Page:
Top 10 Films of 2022
If you see enough movies, then there’s never been a bad movie year. There’s always plenty to make a Top 10 list. However, some years are better than others, and 2022 was a good year. This means, as ever, I struggled to finalize my list, leaving the result to feel somewhat random in my mind. I’m not married to the order of the top five or so titles, which are completely interchangeable. If I could justify to myself having five movies tie for the number-one spot, I would, but I can’t—so accept this list with a certain amount of arbitrariness.
For a more comprehensive list, join DFR on Patreon to see my list of the Top 25 Films of 2022. What made your list of favorite films from 2022? Share your list in the comments below.
HONORABLE MENTIONS: X & Pearl
2022 was a great year for horror, and Ti West’s two films about fame, desire, repression, performance, and liberation were among the best. They’re the first two parts of a soon-to-be trilogy released by A24, and together, they’re greater than the sum of their parts. They’re also West’s best films yet, thanks in part to his close collaboration with star Mia Goth. Although West often proves overly interested in pastiche and homage—perhaps too much in his earlier films, which I have come to appreciate more over the years—his winks and nods at earlier genre films feel inspired rather than derivative in these examples. Whether he’s blending The Texas Chainsaw Massacre and Boogie Nights for X, or he’s parroting a Douglas Sirk melodrama with a touch of Psycho for Pearl, the result is stylishly composed and thoroughly entertaining. Not only were these titles some of the most fun moviegoing experiences of the year, they were two of my most often recommended titles for horror enthusiasts.
RUNNER-UP: Triangle of Sadness
Winner of the Cannes Film Festival’s Palme d’Or, Ruben Östlund’s smart satire of class adopts a Buñuelian narrative architecture to lampoon the super-rich, influencer culture, social hierarchies, and power dynamics in relationships. Told in three distinct parts, Östlund’s film often feels like a series of sketch comedy vignettes strung together, starting with the strained relationship between two influencers (Harris Dickinson and the late Charlbi Dean) and ending with a Lord of the Flies scenario, where the maid (Dolly de Leon), the only one capable of surviving, takes charge. But it’s the grotesque sequence of deplorable elitists vomiting up their haute cuisine on a luxury yacht, while the captain and a passenger battle with Marxist and capitalist quotes they’ve looked up online, that may be one of the year’s most memorable passages. By the end, Östlund’s view of the dog-eat-dog world and lust for power becomes both riotous and extremely dark, exploring how power invades every relationship, no matter how equal things may seem on the surface.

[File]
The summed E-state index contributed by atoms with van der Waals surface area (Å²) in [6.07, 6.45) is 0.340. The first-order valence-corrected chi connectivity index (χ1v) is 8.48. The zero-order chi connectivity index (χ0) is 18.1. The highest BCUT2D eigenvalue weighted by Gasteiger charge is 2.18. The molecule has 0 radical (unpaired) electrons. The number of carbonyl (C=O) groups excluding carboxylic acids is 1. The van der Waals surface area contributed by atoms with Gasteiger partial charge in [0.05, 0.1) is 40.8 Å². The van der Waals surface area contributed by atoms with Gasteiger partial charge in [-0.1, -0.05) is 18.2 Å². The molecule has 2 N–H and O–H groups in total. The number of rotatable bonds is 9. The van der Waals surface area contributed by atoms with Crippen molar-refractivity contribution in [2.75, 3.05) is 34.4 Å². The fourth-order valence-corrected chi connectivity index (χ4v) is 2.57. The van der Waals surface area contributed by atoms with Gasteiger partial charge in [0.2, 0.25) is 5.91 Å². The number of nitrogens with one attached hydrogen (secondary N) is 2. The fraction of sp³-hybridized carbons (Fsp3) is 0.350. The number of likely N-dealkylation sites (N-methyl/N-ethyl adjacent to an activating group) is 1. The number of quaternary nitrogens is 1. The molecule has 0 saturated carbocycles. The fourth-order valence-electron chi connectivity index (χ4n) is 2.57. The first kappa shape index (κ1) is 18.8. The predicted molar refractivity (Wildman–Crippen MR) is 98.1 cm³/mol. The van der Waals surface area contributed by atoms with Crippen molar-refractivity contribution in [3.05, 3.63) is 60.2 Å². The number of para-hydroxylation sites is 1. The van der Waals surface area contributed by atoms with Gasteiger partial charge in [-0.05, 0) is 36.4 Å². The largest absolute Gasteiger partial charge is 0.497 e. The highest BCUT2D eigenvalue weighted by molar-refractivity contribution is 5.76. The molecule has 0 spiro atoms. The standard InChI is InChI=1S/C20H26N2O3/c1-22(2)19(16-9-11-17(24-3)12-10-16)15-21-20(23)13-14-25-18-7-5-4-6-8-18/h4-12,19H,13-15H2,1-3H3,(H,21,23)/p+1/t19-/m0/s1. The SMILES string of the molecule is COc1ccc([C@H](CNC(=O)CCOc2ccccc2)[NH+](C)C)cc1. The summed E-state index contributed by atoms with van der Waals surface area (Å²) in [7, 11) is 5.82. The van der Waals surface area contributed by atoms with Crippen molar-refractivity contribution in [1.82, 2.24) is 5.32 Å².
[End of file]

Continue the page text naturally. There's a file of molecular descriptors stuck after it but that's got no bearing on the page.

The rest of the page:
10. Return to Seoul
Cambodian-French filmmaker Davy Chou based this film—originally titled All The People I’ll Never Be—on the experience of visiting South Korea for the first time with a friend and searching for her biological parents. He captures that uneasy process in Freddie (Park Ji-Min), a Korean-born Frenchwoman in her mid-20s, searching for some answers about her parents and identity. What Freddie discovers leads to mixed feelings of regret, anger, loss, and uncertainty on both sides. It’s a beautifully acted and unsentimental film that never resorts to maudlin dramatics; rather, through Freddie, Chou explores how some language and cultural fissures cannot be fully reconnected. Shot in South Korea for the most part, the film sparkles with neon in the urban sprawl and quaint family dinners in rural spaces—all alienating factors for Freddie. Park, an unknown whose experience echoes that of her character, terrifically captures Freddie’s search for identity and what she’s supposed to be according to her parentage. But Chou’s film acknowledges, through a story that finds Freddie searching for years, that growth and change never end; it’s a nonstop evolution—a theme found in many of 2022’s best films.
9. The Banshees of Inisherin
Martin McDonagh reteams with his stars Colin Farrell and Brendan Gleeson from his debut film, In Bruges, for another cynical, often funny, occasionally morbid, and searching drama. Although the conflict between two Irishmen—involving one guy who doesn’t want to be friends, and the other guy whose life crumbles at the notion—is initially comical, McDonagh’s barbed script seems to be getting at something larger. It’s set in 1923 against the backdrop of the Irish Civil War, which is a war about the degree to which Ireland would accept British rule, so perhaps there’s a metaphor there. Soon enough, the bloody and contentious dispute between Farrell and Gleeson’s characters leads to McDonagh’s ponderous questions about how one chooses to live their life. Are you concerned with your legacy or your routine, or are you engaged in the world? Ultimately, I think the film supplies a parable for how people live today—how we can’t seem to accept that everyone doesn’t live their lives the same way, and how we’re too busy being selfish and complacent and engaging in infighting to see what’s happening all around us. With marvelous performances by Farrell and Gleeson, along with supporting performances from Kerry Condon and especially Barry Keoghan, the film contains some of 2022’s best acting and writing.